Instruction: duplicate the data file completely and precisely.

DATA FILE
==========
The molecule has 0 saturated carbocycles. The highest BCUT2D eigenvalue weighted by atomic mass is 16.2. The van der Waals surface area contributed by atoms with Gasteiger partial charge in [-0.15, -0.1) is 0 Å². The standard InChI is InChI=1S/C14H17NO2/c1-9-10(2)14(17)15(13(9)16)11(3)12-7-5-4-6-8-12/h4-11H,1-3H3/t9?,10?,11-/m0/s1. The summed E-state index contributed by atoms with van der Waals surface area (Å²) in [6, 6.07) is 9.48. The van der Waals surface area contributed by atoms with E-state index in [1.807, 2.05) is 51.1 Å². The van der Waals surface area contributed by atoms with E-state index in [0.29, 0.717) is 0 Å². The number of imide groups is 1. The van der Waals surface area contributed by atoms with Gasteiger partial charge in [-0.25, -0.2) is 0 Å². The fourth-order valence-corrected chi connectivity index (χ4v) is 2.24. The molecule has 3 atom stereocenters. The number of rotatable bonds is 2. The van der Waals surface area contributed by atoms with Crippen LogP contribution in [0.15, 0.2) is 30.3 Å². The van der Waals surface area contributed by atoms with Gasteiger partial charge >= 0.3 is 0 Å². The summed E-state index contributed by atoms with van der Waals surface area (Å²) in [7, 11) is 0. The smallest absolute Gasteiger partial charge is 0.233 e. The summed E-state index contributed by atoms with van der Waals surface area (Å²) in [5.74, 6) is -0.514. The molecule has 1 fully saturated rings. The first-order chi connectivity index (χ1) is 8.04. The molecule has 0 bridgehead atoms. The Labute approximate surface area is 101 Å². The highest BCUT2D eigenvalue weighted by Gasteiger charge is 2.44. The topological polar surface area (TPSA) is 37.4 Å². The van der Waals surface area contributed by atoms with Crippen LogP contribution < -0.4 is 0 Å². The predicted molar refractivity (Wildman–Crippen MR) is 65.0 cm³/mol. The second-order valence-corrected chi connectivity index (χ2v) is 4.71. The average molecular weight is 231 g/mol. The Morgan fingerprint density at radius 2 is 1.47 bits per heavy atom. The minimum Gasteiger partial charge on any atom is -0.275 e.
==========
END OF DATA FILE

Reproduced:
The molecule has 0 saturated carbocycles. The highest BCUT2D eigenvalue weighted by atomic mass is 16.2. The van der Waals surface area contributed by atoms with Gasteiger partial charge in [-0.15, -0.1) is 0 Å². The standard InChI is InChI=1S/C14H17NO2/c1-9-10(2)14(17)15(13(9)16)11(3)12-7-5-4-6-8-12/h4-11H,1-3H3/t9?,10?,11-/m0/s1. The summed E-state index contributed by atoms with van der Waals surface area (Å²) in [6, 6.07) is 9.48. The van der Waals surface area contributed by atoms with E-state index in [1.807, 2.05) is 51.1 Å². The van der Waals surface area contributed by atoms with E-state index in [0.29, 0.717) is 0 Å². The number of imide groups is 1. The van der Waals surface area contributed by atoms with Gasteiger partial charge in [-0.25, -0.2) is 0 Å². The fourth-order valence-corrected chi connectivity index (χ4v) is 2.24. The molecule has 3 atom stereocenters. The number of rotatable bonds is 2. The van der Waals surface area contributed by atoms with Crippen LogP contribution in [0.15, 0.2) is 30.3 Å². The van der Waals surface area contributed by atoms with Gasteiger partial charge >= 0.3 is 0 Å². The summed E-state index contributed by atoms with van der Waals surface area (Å²) in [7, 11) is 0. The smallest absolute Gasteiger partial charge is 0.233 e. The summed E-state index contributed by atoms with van der Waals surface area (Å²) in [5.74, 6) is -0.514. The molecule has 1 fully saturated rings. The first-order chi connectivity index (χ1) is 8.04. The molecule has 0 bridgehead atoms. The Labute approximate surface area is 101 Å². The highest BCUT2D eigenvalue weighted by Gasteiger charge is 2.44. The topological polar surface area (TPSA) is 37.4 Å². The van der Waals surface area contributed by atoms with Crippen LogP contribution < -0.4 is 0 Å². The predicted molar refractivity (Wildman–Crippen MR) is 65.0 cm³/mol. The second-order valence-corrected chi connectivity index (χ2v) is 4.71. The average molecular weight is 231 g/mol. The Morgan fingerprint density at radius 2 is 1.47 bits per heavy atom. The minimum Gasteiger partial charge on any atom is -0.275 e.